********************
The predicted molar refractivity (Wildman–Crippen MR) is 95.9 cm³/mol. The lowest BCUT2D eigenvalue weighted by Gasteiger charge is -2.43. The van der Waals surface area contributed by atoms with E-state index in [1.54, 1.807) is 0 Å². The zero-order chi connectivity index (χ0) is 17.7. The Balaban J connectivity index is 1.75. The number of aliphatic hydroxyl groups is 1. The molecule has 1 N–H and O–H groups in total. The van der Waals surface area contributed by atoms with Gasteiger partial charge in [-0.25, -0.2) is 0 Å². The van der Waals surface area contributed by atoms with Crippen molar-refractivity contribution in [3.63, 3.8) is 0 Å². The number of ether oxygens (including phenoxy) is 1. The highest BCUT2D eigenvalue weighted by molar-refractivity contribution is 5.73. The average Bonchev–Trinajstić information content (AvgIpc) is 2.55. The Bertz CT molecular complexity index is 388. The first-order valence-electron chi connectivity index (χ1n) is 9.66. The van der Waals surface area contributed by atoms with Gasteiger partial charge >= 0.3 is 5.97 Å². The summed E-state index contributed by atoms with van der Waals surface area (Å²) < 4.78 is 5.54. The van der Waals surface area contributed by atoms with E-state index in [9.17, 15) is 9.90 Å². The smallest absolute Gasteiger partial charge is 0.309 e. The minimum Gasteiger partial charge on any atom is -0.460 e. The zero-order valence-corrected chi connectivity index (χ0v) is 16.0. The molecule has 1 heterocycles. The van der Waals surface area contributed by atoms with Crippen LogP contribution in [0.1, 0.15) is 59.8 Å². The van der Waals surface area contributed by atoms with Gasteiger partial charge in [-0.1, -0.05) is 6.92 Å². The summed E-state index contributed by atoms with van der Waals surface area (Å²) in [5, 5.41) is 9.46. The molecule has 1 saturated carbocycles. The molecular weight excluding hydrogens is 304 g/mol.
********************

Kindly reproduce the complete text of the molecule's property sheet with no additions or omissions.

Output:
The predicted molar refractivity (Wildman–Crippen MR) is 95.9 cm³/mol. The lowest BCUT2D eigenvalue weighted by Gasteiger charge is -2.43. The van der Waals surface area contributed by atoms with E-state index in [1.54, 1.807) is 0 Å². The zero-order chi connectivity index (χ0) is 17.7. The Balaban J connectivity index is 1.75. The number of aliphatic hydroxyl groups is 1. The molecule has 1 N–H and O–H groups in total. The van der Waals surface area contributed by atoms with Gasteiger partial charge in [-0.25, -0.2) is 0 Å². The van der Waals surface area contributed by atoms with Crippen molar-refractivity contribution in [3.63, 3.8) is 0 Å². The number of ether oxygens (including phenoxy) is 1. The highest BCUT2D eigenvalue weighted by molar-refractivity contribution is 5.73. The average Bonchev–Trinajstić information content (AvgIpc) is 2.55. The Bertz CT molecular complexity index is 388. The first-order valence-electron chi connectivity index (χ1n) is 9.66. The van der Waals surface area contributed by atoms with Gasteiger partial charge >= 0.3 is 5.97 Å². The summed E-state index contributed by atoms with van der Waals surface area (Å²) < 4.78 is 5.54. The van der Waals surface area contributed by atoms with E-state index in [9.17, 15) is 9.90 Å². The smallest absolute Gasteiger partial charge is 0.309 e. The minimum Gasteiger partial charge on any atom is -0.460 e. The zero-order valence-corrected chi connectivity index (χ0v) is 16.0. The molecule has 1 heterocycles. The van der Waals surface area contributed by atoms with Crippen LogP contribution in [0.1, 0.15) is 59.8 Å². The van der Waals surface area contributed by atoms with Gasteiger partial charge in [-0.1, -0.05) is 6.92 Å². The summed E-state index contributed by atoms with van der Waals surface area (Å²) in [5, 5.41) is 9.46. The molecule has 1 saturated carbocycles. The molecular weight excluding hydrogens is 304 g/mol.